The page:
On the west of the province of Thibet lies the province of Caindu, which was formerly governed by kings of its own, but is now ruled by governors appointed by the great khan. By the west, it is not to be understood that these countries are actually in the west; but that, as we travelled to them from those parts which are situate between the east and the north-east, and consequently came thither westwards, we therefore reckon them as being in the west. The people are idolaters and have many cities, of which the principal is called Caindu, after the name of the province, and is built on the frontiers. In this country there is a large salt lake, which produces such extraordinary abundance of white pearls, but not round, that no person is allowed to fish for them under pain of death, without a licence from the great khan, lest by becoming too plentiful, the price should be too much reduced. There is likewise a mountain producing turquoises, the digging for which is restrained under similar regulations. There are great numbers of the animals called gadderi in this province, which produce musk. The lake which produces pearls is likewise very abundant in fish, and the whole country is full of wild beasts of many kinds, as lions, bears, stags, deer, ounces, and roebucks, and many kinds of birds. Cloves also are found in great plenty, which are gathered from small trees, resembling the bay-tree in boughs and leaves, but somewhat longer and straighter, having white flowers. The cloves when ripe are black, or dusky, and very brittle. The country likewise produces ginger and cinnamon in great plenty, and several other spices which are not brought to Europe. It has no wine, but in place of it, the inhabitants make a most excellent drink of corn or rice, flavoured with various spices.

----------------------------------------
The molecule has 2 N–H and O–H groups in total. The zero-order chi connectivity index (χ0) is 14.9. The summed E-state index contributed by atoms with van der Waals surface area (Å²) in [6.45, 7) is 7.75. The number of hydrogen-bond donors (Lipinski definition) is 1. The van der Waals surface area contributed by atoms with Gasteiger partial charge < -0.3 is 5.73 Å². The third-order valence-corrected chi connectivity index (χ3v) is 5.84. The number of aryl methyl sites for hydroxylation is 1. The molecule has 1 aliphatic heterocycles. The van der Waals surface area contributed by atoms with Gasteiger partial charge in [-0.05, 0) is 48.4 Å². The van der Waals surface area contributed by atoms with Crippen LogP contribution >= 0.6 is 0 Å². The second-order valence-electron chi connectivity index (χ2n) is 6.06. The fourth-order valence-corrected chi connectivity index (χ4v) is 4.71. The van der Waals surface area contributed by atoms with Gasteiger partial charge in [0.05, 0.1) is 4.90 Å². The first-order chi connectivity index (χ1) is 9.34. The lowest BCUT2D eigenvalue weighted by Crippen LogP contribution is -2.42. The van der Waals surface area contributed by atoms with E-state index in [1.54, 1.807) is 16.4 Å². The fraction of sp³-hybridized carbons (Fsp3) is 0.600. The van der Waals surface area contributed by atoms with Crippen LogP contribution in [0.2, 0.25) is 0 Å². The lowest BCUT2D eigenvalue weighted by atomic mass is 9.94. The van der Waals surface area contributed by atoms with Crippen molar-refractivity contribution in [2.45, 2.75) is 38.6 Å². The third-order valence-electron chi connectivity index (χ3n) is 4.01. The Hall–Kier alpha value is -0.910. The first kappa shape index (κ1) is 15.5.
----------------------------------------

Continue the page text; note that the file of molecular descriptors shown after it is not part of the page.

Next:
The inhabitants of this country are so besotted to their idols, that they fancy they secure their favour by prostituting their wives, sisters, and daughters to strangers. When any stranger comes among them, all the masters of families strive to procure him as a guest, after which, they leave the stranger to be entertained by the females of the family, and will not return to their own house till after his departure; and all this is done in honour of their idols, thinking that they secure their favour by this strange procedure. The principal money in this country is gold, unstamped, and issued by weight. But their ordinary money consists in solid small loaves of salt, marked with the seal of the prince; and of this merchants make vast profits in remote places, which have abundance of gold and musk, which the inhabitants are eager to barter for salt, to use with their meat.